7. Slogger

    Slogger Member

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    This would take a helper.
    You connect your spark wire and hold the steel part of the spark plug against the engine, then you have to get the rear wheel up off the ground and turn the engine over by cranking the pedals.
    A yellow spark should jump the gap in the electrode at the end of it. Keep it grounded to the engine or you might get shocked. Hold the plug by the rubber boot at the end of the spark wire. Be careful with it, but it won't kill you, it just hurts.
    Hope this helps.
     
  8. Kioshk

    Kioshk Active Member

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    Slogger's right.

    You CAN do it alone. It sounds like you removed the plug already and don't see the standard L-shaped prong at its end. I suspect you have a 3-pronged plug that comes with a lot of these kits. You should see a spark between a prong and the center of the plug (the little cylinder poking out near the prong(s). Once removed from the engine, reconnect it to the wire and lay it on top of the head so the plug's metallic threads are resting on the fins of the head. You might want to use a little tape to secure the plug to the head if it slides off, it's just important that the plug is resting against the engine as described, and that you have a clear view of the prong. Now all you have to do is roll your bike by walking it a few feet. Don't disengage the clutch; let the engine turn-over. It'll be easy since there won't be any compression when the plug's out. If Al's good, you should see sparks clacking in the gap while you walk. They may be too weak to see in sunlight, so do it somewhere where the light's dim.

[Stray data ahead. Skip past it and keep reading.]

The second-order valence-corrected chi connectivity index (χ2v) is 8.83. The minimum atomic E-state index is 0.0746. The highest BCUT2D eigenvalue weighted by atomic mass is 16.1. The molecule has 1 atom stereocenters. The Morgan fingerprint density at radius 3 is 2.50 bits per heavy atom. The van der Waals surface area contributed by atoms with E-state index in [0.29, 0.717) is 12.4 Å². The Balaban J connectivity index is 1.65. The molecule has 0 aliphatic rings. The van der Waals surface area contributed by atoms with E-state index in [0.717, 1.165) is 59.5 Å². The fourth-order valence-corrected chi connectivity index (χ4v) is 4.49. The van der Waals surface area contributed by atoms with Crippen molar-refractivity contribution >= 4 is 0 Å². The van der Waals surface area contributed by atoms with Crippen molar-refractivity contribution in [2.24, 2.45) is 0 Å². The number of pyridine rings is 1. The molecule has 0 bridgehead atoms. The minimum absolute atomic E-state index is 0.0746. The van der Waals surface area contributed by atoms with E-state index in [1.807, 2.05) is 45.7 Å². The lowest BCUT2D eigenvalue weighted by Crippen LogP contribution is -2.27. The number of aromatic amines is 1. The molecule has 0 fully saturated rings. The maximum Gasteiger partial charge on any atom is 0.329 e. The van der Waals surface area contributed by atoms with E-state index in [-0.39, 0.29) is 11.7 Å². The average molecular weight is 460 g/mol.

9. Slogger

    Slogger Member

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    Yeah, if the CDI can fire at low rpm, you could just push it.
    Why didn't I think o dat?
     
  10. LR Jerry

    LR Jerry Active Member

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    Some of my local 2 stroke riders carry a gallon of mix with them. Just a suggestion.
     
  11. KarenH

    KarenH New Member

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    Thanks everyone. No, I haven't removed the spark plug yet. Do I turn it the standard counter-clockwise direction to remove it?
     
  12. LR Jerry

    LR Jerry Active Member

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    Yes it has right hand tread patteren. So turn counter clockwise to loosen. When you put it back don't over tighten it. Hand thighten it till it bottoms out and you can't turn it anymore. Then with the wrench give it a quarter turn. You shouldn't be able to loosen it by hand then. This way you won't strip out the treads in the head.
     
    #12 LR Jerry, Sep 22, 2014
    Last edited: Sep 22, 2014
  13. Slogger